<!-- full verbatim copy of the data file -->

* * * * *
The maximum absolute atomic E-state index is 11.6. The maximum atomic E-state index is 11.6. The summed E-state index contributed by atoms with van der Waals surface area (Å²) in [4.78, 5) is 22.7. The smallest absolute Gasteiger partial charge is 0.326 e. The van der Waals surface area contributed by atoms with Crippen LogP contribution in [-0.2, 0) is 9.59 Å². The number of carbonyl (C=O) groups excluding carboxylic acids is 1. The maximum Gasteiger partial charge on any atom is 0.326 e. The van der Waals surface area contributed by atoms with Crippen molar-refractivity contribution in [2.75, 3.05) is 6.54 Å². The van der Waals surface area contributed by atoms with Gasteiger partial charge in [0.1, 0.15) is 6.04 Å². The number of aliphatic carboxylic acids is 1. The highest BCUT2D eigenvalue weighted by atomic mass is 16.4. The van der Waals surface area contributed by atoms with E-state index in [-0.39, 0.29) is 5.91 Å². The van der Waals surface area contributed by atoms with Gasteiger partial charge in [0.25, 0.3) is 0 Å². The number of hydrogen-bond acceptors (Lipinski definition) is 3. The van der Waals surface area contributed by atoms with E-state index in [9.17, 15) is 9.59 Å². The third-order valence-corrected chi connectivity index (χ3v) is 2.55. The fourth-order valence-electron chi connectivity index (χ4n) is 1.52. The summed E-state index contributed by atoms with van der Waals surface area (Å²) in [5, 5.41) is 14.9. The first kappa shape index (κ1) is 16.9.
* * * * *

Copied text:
The maximum absolute atomic E-state index is 11.6. The maximum atomic E-state index is 11.6. The summed E-state index contributed by atoms with van der Waals surface area (Å²) in [4.78, 5) is 22.7. The smallest absolute Gasteiger partial charge is 0.326 e. The van der Waals surface area contributed by atoms with Crippen LogP contribution in [-0.2, 0) is 9.59 Å². The number of carbonyl (C=O) groups excluding carboxylic acids is 1. The maximum Gasteiger partial charge on any atom is 0.326 e. The van der Waals surface area contributed by atoms with Crippen molar-refractivity contribution in [2.75, 3.05) is 6.54 Å². The van der Waals surface area contributed by atoms with Gasteiger partial charge in [0.1, 0.15) is 6.04 Å². The number of aliphatic carboxylic acids is 1. The highest BCUT2D eigenvalue weighted by atomic mass is 16.4. The van der Waals surface area contributed by atoms with E-state index in [-0.39, 0.29) is 5.91 Å². The van der Waals surface area contributed by atoms with Gasteiger partial charge in [0.25, 0.3) is 0 Å². The number of hydrogen-bond acceptors (Lipinski definition) is 3. The van der Waals surface area contributed by atoms with E-state index in [9.17, 15) is 9.59 Å². The third-order valence-corrected chi connectivity index (χ3v) is 2.55. The fourth-order valence-electron chi connectivity index (χ4n) is 1.52. The summed E-state index contributed by atoms with van der Waals surface area (Å²) in [5, 5.41) is 14.9. The first kappa shape index (κ1) is 16.9.